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johnleeke
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PostPosted: Tue Dec 24, 2019 12:02 pm    Post subject: Reply with quote

Sydney, thanks for your detailed report.
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Keon



Joined: 14 Nov 2019
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Location: Belgium

PostPosted: Sat Jan 04, 2020 1:06 pm    Post subject: Reply with quote

This is a very interesting topic as it goes back so many years...

The mold and mildew on linseed oil paint (and putty) are actually yeasts (Aureobasidium Pullulans and Aureobasidium Melanogenum, the same yeasts that cause blue stains on fresh pine wood) and these yeasts contain an enzyme Lipase which make that they can digest the triglycerides in the raw linseed oil. This was discovered by a scientific research in the Netherlands by van Nieuwenhuijzen and others (*).

The only way to avoid the growth of these yeasts (mildew) is to make the linseed oil (or other vegetable oil) polymerize as fast as possible (days and not weeks). Starting point for this to happen, is to avoid the use of raw linseed oil!

Speeding up can be done by using pre-polymerized oil (expose it to air, blow air thru it, heat it, boil it,...) or by adding drying agents to it (Allback also adds a metal (Mn) salt as drying agent according their SDS. They even add it to their 'Purified' linseed Oil).

According to Tad Spurgeon, who does research regarding artist oil paints, adding calcium carbonate (marble or chalk powder) to the oil paint also speeds up the drying process (www.tadspurgeon.com/content.php?page=putty+medium).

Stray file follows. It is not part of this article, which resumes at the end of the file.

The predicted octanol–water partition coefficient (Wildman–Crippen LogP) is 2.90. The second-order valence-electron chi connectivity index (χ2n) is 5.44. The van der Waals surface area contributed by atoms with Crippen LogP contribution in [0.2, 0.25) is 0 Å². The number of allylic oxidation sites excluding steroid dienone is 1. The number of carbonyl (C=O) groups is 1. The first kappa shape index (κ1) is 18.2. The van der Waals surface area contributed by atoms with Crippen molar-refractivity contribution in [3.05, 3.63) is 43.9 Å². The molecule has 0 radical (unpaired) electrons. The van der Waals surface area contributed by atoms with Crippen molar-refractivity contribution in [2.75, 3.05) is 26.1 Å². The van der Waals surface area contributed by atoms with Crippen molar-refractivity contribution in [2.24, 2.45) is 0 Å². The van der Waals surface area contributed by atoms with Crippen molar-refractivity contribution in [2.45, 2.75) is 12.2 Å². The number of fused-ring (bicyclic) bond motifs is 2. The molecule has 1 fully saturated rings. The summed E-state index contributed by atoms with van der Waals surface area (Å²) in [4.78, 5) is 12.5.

Instead of speeding up drying, adding natural fungicides like thyme essential oil or lemon grass essential oil have proven to inhibit the formation of mildew.

As discussed in this topic, oxides of lead and zinc also have anti-fungus properties, just like other earth pigments, i.e. iron oxide, burnt umber, ...

Chemical fungicides are to be avoided (IMHO) as they are not only a hazard to humans and nature but also not very historic.
It is sad to notice that a lot of so called eco friendly oil paints contain fungicides (i.e. Brouns, Osmo, Rubio, Aglaia, ...).

Best of both worlds seems to be to add pine resin (colophony, rosin) like one small paint manufacture in Scotland does, the Linseed Paint Company (LPC) (www.linseedpaintcompany.co.uk, their website contains a lot of interesting insights). So far, LPC, is the only company I came across that knows (already knew) that mildew grows on raw linseed oil. (The owner of LPC took part in this discussion 10 years ago! Search for member "rosssams").

Pine resin is a natural fungicide and if mixed in the oil at an elevated temperature, it forms some kind of varnish with better drying properties than the oil alone.


Priming
Based on the above, priming the wood with raw linseed oil has to be avoided. Raw oil is thinner and will penetrate the wood deeper but the deeper the oil penetrates, the harder it is for oxygen the reach the oil in order to be able to polymerize it. The oil near the surface will polymerize faster, will thereby expand and might be blocking oxygen transport to the deeper oil.

The yeasts are able to grow quite deep into the wood - half an inch to an inch is possible! - so you have to be sure that the oil will polymerize at those depths.

If you want the oil to penetrate, it's better to use BLO and thin it with a solvent like turpentine.

The main question is, how deep is "deep enough" to protect the wood against moisture ingress?


Personal Experiments
I'm experimenting with lime wash, wood ash, Wood Bliss, chalk powder (window putty) and coconut oil as pre-treatment and/or prime coat.

Coconut oil has some anti-fungus properties while also being better in repelling water than linseed oil. Coconut oil is a non drying oil so I have to see if a coat of linseed oil on top of it will hold.

The above mentioned yeasts have a hard time surviving if the pH of the wood is above 8, with lime or wood ash, this should be achievable. Lime saturated with oil is transparent, so you can even use it in case of a natural wood look.


(*): These are the two reports of interest (you can use Google to retrieve them):
    - Elke van Nieuwenhuijzen (and others in 2018): " Vegetable oils as carbon and energy source for Aureobasidium melanogenum in batch cultivation"
    - Loes Peeters (and others in 2017): "Oil type and cross-linking influence growth of Aureobasidium melanogenum on vegetable oils as a single carbon source"